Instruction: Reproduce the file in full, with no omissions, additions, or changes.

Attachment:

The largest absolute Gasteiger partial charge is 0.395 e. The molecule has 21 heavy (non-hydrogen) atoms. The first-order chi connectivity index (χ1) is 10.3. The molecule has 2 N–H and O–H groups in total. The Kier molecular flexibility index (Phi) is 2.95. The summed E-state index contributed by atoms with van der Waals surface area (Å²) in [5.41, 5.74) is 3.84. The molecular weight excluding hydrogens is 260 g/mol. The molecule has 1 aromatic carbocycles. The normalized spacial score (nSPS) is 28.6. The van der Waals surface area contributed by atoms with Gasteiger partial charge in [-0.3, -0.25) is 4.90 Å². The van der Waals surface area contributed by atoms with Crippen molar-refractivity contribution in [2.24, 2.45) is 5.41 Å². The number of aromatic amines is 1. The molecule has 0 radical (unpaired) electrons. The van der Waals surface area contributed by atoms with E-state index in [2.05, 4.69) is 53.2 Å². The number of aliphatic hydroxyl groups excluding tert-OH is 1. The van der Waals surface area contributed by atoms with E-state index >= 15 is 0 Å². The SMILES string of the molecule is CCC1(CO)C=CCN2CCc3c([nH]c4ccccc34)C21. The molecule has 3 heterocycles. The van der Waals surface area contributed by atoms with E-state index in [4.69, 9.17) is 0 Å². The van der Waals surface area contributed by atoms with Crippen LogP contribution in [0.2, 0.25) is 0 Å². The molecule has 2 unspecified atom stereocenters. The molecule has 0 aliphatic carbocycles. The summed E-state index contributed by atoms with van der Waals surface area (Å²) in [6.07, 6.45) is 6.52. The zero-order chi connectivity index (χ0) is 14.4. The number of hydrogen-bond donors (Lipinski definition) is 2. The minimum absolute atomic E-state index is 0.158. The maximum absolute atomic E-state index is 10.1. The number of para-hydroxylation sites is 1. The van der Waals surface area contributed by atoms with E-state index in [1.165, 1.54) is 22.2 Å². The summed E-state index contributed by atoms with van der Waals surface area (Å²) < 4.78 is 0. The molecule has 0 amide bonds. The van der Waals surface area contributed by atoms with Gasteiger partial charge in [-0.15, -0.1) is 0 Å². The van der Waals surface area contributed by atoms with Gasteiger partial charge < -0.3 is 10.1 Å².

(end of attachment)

The largest absolute Gasteiger partial charge is 0.395 e. The molecule has 21 heavy (non-hydrogen) atoms. The first-order chi connectivity index (χ1) is 10.3. The molecule has 2 N–H and O–H groups in total. The Kier molecular flexibility index (Phi) is 2.95. The summed E-state index contributed by atoms with van der Waals surface area (Å²) in [5.41, 5.74) is 3.84. The molecular weight excluding hydrogens is 260 g/mol. The molecule has 1 aromatic carbocycles. The normalized spacial score (nSPS) is 28.6. The van der Waals surface area contributed by atoms with Gasteiger partial charge in [-0.3, -0.25) is 4.90 Å². The van der Waals surface area contributed by atoms with Crippen molar-refractivity contribution in [2.24, 2.45) is 5.41 Å². The number of aromatic amines is 1. The molecule has 0 radical (unpaired) electrons. The van der Waals surface area contributed by atoms with E-state index in [2.05, 4.69) is 53.2 Å². The number of aliphatic hydroxyl groups excluding tert-OH is 1. The van der Waals surface area contributed by atoms with E-state index >= 15 is 0 Å². The SMILES string of the molecule is CCC1(CO)C=CCN2CCc3c([nH]c4ccccc34)C21. The molecule has 3 heterocycles. The van der Waals surface area contributed by atoms with E-state index in [4.69, 9.17) is 0 Å². The van der Waals surface area contributed by atoms with Crippen LogP contribution in [0.2, 0.25) is 0 Å². The molecule has 2 unspecified atom stereocenters. The molecule has 0 aliphatic carbocycles. The summed E-state index contributed by atoms with van der Waals surface area (Å²) in [6.07, 6.45) is 6.52. The zero-order chi connectivity index (χ0) is 14.4. The number of hydrogen-bond donors (Lipinski definition) is 2. The minimum absolute atomic E-state index is 0.158. The maximum absolute atomic E-state index is 10.1. The number of para-hydroxylation sites is 1. The van der Waals surface area contributed by atoms with E-state index in [1.165, 1.54) is 22.2 Å². The summed E-state index contributed by atoms with van der Waals surface area (Å²) < 4.78 is 0. The molecule has 0 amide bonds. The van der Waals surface area contributed by atoms with Gasteiger partial charge in [-0.15, -0.1) is 0 Å². The van der Waals surface area contributed by atoms with Gasteiger partial charge < -0.3 is 10.1 Å².